Berkman, the team's leader in home runs and RBIs, suffered the injury running the bases Thursday in Los Angeles and was out of the starting lineup the next three games. He played in Monday's series opener against St. Louis, but he was noticeably favoring the leg.
"I'm glad it's not torn, which is what I was concerned about," said Berkman, who is available to pinch-hit. "I'm not a medical man, but it sounds like it was almost that way. It's not great, but it's not terrible either."
Berkman and general manager Ed Wade said the five-time All-Star would have likely tried to play through the injury if it were later in the season. Still, not being in the lineup for the final two games of the Cardinals series is tough for Berkman to take.
The Astros, who have an off-day Thursday, began play Tuesday three games behind St. Louis in the National League Central.
"If this were the playoffs or World Series -- and given our opponent and standing, it feels like a playoff-type game -- I would certainly be in there, but as Ed and I were talking, it's July and not late August or September," Berkman said. "There's no reason to push it. If it comes back up later in the season you might play through it, but right now the smart thing is get it calmed down for a couple of days."
Astros manager Cecil Cooper declined a request to talk to the media following Berkman's diagnosis, but Wade filled in reporters.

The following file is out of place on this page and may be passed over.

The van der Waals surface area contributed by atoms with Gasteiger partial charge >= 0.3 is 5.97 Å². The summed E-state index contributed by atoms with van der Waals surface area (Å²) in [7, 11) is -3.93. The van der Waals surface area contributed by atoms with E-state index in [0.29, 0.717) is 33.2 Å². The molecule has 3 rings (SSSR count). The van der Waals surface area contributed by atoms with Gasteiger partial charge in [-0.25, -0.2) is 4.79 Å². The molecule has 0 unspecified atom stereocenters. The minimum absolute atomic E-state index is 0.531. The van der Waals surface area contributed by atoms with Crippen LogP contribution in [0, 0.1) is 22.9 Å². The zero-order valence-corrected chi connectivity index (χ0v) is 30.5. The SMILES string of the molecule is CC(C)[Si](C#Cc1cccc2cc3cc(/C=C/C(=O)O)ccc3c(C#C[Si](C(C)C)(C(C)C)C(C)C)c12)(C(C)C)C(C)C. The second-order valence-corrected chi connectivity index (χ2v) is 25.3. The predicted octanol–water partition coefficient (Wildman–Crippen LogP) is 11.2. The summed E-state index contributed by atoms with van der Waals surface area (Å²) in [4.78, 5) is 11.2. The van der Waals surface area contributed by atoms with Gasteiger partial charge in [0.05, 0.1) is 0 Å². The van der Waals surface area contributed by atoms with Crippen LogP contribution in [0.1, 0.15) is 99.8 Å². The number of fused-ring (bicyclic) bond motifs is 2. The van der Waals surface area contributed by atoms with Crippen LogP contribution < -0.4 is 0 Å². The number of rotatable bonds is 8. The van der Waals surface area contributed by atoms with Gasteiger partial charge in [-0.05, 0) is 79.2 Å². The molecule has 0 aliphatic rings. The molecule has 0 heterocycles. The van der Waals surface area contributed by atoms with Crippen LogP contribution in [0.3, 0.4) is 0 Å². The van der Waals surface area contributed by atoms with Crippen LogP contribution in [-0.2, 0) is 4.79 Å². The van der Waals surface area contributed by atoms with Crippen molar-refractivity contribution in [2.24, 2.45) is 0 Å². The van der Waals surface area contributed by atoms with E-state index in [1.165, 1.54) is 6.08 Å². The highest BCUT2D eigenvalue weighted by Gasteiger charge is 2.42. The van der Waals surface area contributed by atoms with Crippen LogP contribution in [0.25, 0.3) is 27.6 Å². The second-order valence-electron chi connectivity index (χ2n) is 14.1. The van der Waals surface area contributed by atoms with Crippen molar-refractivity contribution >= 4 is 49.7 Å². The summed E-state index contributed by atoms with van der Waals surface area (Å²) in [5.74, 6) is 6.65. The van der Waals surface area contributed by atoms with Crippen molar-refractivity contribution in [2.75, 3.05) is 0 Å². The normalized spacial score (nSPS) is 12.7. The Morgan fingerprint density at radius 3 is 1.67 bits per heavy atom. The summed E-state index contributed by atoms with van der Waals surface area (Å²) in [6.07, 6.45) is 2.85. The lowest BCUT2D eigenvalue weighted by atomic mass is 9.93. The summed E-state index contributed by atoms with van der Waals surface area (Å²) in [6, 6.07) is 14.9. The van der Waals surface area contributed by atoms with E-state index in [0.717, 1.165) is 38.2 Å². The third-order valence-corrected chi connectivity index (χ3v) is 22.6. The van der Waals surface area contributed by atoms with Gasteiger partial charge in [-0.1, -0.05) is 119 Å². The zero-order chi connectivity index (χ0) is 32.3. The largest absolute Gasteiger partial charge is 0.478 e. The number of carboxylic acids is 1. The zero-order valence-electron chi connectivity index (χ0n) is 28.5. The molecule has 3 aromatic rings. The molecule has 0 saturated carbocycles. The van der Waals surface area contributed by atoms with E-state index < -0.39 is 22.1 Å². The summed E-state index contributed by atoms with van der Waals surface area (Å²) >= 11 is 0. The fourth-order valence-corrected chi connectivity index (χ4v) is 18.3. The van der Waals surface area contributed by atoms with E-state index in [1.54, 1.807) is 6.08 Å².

"If this was late September, then it might be a situation you say let's go ahead and try to gut through this thing, and the reality is this is July and there's a possibility he could aggravate it and be out for an extended period of time," Wade said. "If your choice is to take a couple of more days and let it get back to 100 percent, that's the appropriate thing to do."
Berkman, who will have to wear a protective boot, limped into second base on a first-inning double Monday. He went 1-for-2 with a walk, but admitted he was limited in what he could do. The Astros tried to talk him out of the game in the first inning, but Berkman wound up playing all nine innings.
"The whole time my mind-set was kind of, 'Go easy,'" Berkman said. "I knew that was a for sure double, but as I was rounding first, it didn't feel great. I dragged the old limp leg into second base. The problem I have with going out there now is, let's say there's a ball down the line I know I can get to, I'm going to try to get to it.
"I don't want to be out there if I'm not covering the ground defensively or if I'm not able to advance a base when they should be able to get somebody else in there who we know can move better."
Wade said the injury isn't as severe as the Grade 4 calf strain suffered by closer Jose Valverde earlier this year. Valverde, who missed 41 games, also had a hematoma that had to be aspirated in addition to the muscle strain.
Brian McTaggart is a reporter for MLB.com. This story was not subject to the approval of Major League Baseball or its clubs.